And, with that, I am going to proof-read this and send it off.  More as soon as I can sit down, so maybe next week.  :)

Thursday, July 17, 2014

More information on the pain pump

LOL!  I just mistyped *pain pump* as *pain pimp*.....that made me giggle.


...after some discussions with my husband, my parents, and some friends, I came up with a list of about 20 or so questions for my pain dr, so that we could all better understand this pain pump and how it would affect me.  I thought it might help to have this information here, so that others who might be pondering the same scenario would have a better understanding of what this device entails.

As always, please don't take my information as the end-all-be-all.  This is not meant to replace conversations with your doctor regarding your specific condition or situation.  All of this information is specific to my situation, meaning that answers to the same questions might get a different answer from a different doctor or in a different situation.

There, I think I covered everything.  So, here goes.

One of the questions I had was regarding the medications available for use in the pump.  Dilaudid is the initial drug of choice for my situation, as I am already currently taking it orally, and it's working.  There are other medications that can be used if the dilaudid doesn't work, such as morphine and another drug that I can't remember the name of.  Good news is that, because the amount of medications that I would start out with is SO low (1/100th of my current dose), there is room to increase the amount of pain medication.  There is also a way for me to administer a bolus shot of medication (basically an addition shot of pain meds through the pain pump via a beeper-sized remote control I would carry with me at all times).  I can also use oral breakthrough medications if the pain level gets high enough.  The goal, however, would be to wean me off of the oral medications.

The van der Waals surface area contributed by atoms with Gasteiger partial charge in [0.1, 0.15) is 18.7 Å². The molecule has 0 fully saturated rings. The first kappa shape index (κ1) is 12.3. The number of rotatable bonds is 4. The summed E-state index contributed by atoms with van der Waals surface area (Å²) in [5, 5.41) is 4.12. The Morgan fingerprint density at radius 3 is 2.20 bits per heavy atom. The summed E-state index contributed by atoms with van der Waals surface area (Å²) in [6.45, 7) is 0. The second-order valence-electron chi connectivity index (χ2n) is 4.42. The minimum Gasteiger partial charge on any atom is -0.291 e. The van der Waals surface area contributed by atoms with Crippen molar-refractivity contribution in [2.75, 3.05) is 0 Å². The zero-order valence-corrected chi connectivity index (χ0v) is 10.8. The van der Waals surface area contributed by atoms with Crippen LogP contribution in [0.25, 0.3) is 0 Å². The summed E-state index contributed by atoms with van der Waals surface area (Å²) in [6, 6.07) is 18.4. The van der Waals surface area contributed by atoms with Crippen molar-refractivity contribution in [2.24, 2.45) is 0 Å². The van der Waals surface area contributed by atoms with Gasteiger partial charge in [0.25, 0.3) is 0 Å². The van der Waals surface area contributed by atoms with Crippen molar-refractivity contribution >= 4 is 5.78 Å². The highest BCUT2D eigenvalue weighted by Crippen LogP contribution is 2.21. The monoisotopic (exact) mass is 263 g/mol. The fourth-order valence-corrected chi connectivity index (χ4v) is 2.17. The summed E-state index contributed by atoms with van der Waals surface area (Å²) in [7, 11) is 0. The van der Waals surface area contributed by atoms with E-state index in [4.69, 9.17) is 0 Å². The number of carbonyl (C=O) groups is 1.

I asked if medical marijuana was an option to help control my pain, and it is.  I am going to start that conversation with my doctors, as both Levi and I are very interested in pursuing this as an option.  I don't know how this will all play out, but I will keep you updated.

Once I am fully healed, there will be no limitations on my activity.  However, during the 4-6 week healing process, my activities will be severely limited.  I won't be able to lift anything, including laundry or groceries (isn't that a shame?), do any activity that causes me to twist (i.e., vacuuming), or sleep on my stomach (which is fine - I'm a side sleeper anyways).

The unit and tubing *can* become dislodged, however, in all his years of doing this, he hasn't seen one.  There are two fail-safes for each connection to ensure this doesn't happen.  The procedure to reconnect anything would be an outpatient procedure.

I/we were concerned with how the medications are processed in the body, and whether there would be any potential damage to the liver and/or kidneys.  Because the doses are so small (again, it could be 1/100th of what I'm currently taking), the risk is fairly low.  However, my team is constantly checking me for that type of stuff, so any issues would be found and addressed before they became a problem.